Bret Victor, a former designer at Apple, is working on a way to use a computer to make math more meaningful. I can see that he really gets the representational aspect, that the *symbols are not the math, just a way to represent it*, and it’s not a particularly good way to represent it. This is not the whole of math encapsulated into something that’s easy to understand (math is about assertions and inferences of relationships, which are then proved or disproved), but it’s an alternative to using symbols for representing complex relationships.

Here’s an article talking about Bret’s work on an early version of something he’s working on for the iPad.

Great stuff, and I congratulate him on finding a good use for a computer!

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That’s neat. Until I spent a long time playing with Maple a few decades ago, I saw math as a series of magical symbol relationships that needed to be memorized. Once I figured out that a computer could manipulate them quite easily (for many branches) I grok’ed what was going on underneath. Since we live in what is an essentially increasing mathematical society (you don’t have to dig very deeply in most places before you find some mathematics) distributing an understanding to a wider audience is important for us continuing to remain stable. We rely on mathematics too heavily for such a large segment of our population to have a fear of it.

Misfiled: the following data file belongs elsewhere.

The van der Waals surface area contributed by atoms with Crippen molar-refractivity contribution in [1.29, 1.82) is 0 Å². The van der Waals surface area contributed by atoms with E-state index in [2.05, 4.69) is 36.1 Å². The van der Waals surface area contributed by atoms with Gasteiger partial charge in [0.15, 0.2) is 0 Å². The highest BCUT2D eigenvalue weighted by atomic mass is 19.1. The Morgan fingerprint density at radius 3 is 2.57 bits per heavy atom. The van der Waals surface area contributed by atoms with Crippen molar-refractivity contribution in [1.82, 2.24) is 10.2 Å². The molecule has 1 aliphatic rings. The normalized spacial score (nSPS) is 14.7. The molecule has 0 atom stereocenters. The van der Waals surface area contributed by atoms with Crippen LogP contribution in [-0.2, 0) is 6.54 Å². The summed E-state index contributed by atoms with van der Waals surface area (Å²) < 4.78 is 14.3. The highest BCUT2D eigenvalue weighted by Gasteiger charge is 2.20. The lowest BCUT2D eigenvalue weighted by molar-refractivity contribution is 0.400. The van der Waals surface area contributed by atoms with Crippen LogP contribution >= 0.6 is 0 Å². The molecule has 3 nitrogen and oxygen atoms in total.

Paul.

I am not quiet sure what’s new about that application, it seems awfully close to a graphing calculator with a twist of showing specific function relationship. More so a tool to visualize data/function relationship – which is cool in it’s own right, but how does that de-mystify the abstract concepts of math?

@Alon:

I think what you said about function relationship is very descriptive. That in itself is mathematical, because mathematics is about relationships.

I didn’t say that it demystifies the abstract concepts of math. I explicitly said, “This is not the whole of math.” It’s a different way of representing functions. That’s how I’d put it. Rather than just using symbols, you can visualize how the functions behave, which the symbolic representation does not get across well. What excited me about this is that it offers a way to get a “feel” for functions. That’s something I never got a good grasp of when I had math in school, back in the 1980s (when most of us didn’t have graphing calculators đź™‚ ).